The company reclaimed the McKinney property in Floyd County, where a slide encroached upon and partially blocked Branham’s Creek, creating potential upstream flooding. The company constructed a steel panel wall to stop the landslide and created a bench behind the wall and installed drainage controls.

General Motors’ Bowling Green Assembly Plant, which was honored with the KY EXCEL Champion Award, given by the Kentucky Department of Environmental Protection, for being an Kentucky EXCEL member that demonstrated outstanding stewardship of Kentucky’s environment.

The plant has excelled in community involvement, pollution prevention, waste minimization, and air quality improvement. Its state-of-the-art paint shop has decreased paint usage, and reduced sludge waste and VOC emissions. A total of 7,000 light fixtures have been updated with low energy LED lights, and the plant has committed to renewable energy through its onsite solar array that generated more than 700 megawatts of electricity in 2018.

Eden Shale Farm, of Owenton, which was honored with the Environmental Pacesetter Award, given by the Kentucky Department for Environmental Protection, for its exemplary and innovative efforts to protect the environment and set an example of environmental stewardship for the Commonwealth.

Eden Shale Farm has educated Kentucky farmers using a hands-on approach. Through the farm’s website, blog, demonstrational videos, onsite farm tours and virtual tour, it has provided numerous resources for farmers to implement environmentally friendly practices, and receive the corresponding savings and improved herd health, on their own farms.

Leggett & Platt, Inc., Winchester Spring, which was honored with the Resource Caretaker Award, given by the Kentucky Department for Environmental Protection, for its conservation of Kentucky’s natural resources.

Through its parts rebuild and pallet recycling programs, Leggett & Platt reduced the amount of waste sent to landfills by 740,000 pounds over the past year. Trash pickups have been reduced to one per quarter and the branch is exploring the possibility of becoming a Zero-Waste-to-Landfill operation. This year, the firm partnered with two elementary schools to spread the message of environmental awareness.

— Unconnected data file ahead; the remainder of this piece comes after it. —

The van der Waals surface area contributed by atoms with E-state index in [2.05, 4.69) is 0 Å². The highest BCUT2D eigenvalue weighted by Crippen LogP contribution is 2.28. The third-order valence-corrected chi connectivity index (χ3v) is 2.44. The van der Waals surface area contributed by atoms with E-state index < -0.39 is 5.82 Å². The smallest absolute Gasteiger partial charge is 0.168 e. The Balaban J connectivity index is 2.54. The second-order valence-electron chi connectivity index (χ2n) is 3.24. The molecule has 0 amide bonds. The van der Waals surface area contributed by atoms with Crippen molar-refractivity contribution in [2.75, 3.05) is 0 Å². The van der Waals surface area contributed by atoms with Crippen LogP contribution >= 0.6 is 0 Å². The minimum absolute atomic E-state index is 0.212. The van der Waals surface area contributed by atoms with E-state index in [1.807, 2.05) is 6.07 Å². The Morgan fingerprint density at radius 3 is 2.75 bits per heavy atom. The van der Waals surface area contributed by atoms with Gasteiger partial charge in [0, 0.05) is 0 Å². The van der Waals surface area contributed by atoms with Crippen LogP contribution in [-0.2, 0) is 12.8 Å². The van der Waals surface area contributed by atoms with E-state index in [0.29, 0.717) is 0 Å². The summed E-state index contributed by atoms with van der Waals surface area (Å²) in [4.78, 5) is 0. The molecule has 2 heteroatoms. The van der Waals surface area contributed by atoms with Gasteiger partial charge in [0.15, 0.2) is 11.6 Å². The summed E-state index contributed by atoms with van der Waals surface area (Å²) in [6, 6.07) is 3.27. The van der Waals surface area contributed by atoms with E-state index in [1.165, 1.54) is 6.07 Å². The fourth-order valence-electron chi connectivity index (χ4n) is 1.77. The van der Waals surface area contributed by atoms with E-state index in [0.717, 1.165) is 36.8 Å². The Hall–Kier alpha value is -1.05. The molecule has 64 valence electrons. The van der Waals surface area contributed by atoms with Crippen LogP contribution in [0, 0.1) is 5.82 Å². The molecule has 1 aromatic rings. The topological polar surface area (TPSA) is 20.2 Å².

The Letcher County Conservation District, which was honored with the Community Luminary Award, given by the Kentucky Department for Environmental Protection, for demonstrating an outstanding record of educating, engaging and inspiring communities and employee partners through environmental outreach.

Through a variety of projects, the district has revitalized community lakes, promoted local outdoor education, and developed community partnerships. This group has been fully engaged in accomplishing much for their community and the environment for many years.

Karen Reagor, of Crestview Hills, and the Owsley County School District, which were both honored with the Kentucky Excellence in Energy Leadership Award, given by the Kentucky Office of Energy to individuals or entities having a tremendous impact on the Commonwealth by inspiring others to save energy and/or utilize alternative energy resources.

Ms. Reagor, director of the National Energy Education Development (NEED) project, has inspired thousands of Kentucky teachers and generations of students to achieve a deeper understanding of all forms of energy and its relationship to our natural and built environments. In the past school year alone, 397 teachers attended a NEED teacher workshop. Those teachers, in turn, shared their knowledge with nearly 58,000 students.

In 2017, the Owsley County School District made energy efficiency its first priority after an aging infrastructure and failing HVAC equipment compromised school operations. School Superintendent Tim Bobrowski and other key decision makers embarked on a comprehensive energy project that has made the district energy efficient while improving occupant comfort and safety.

Editors: Photos of the award winners can be found HERE.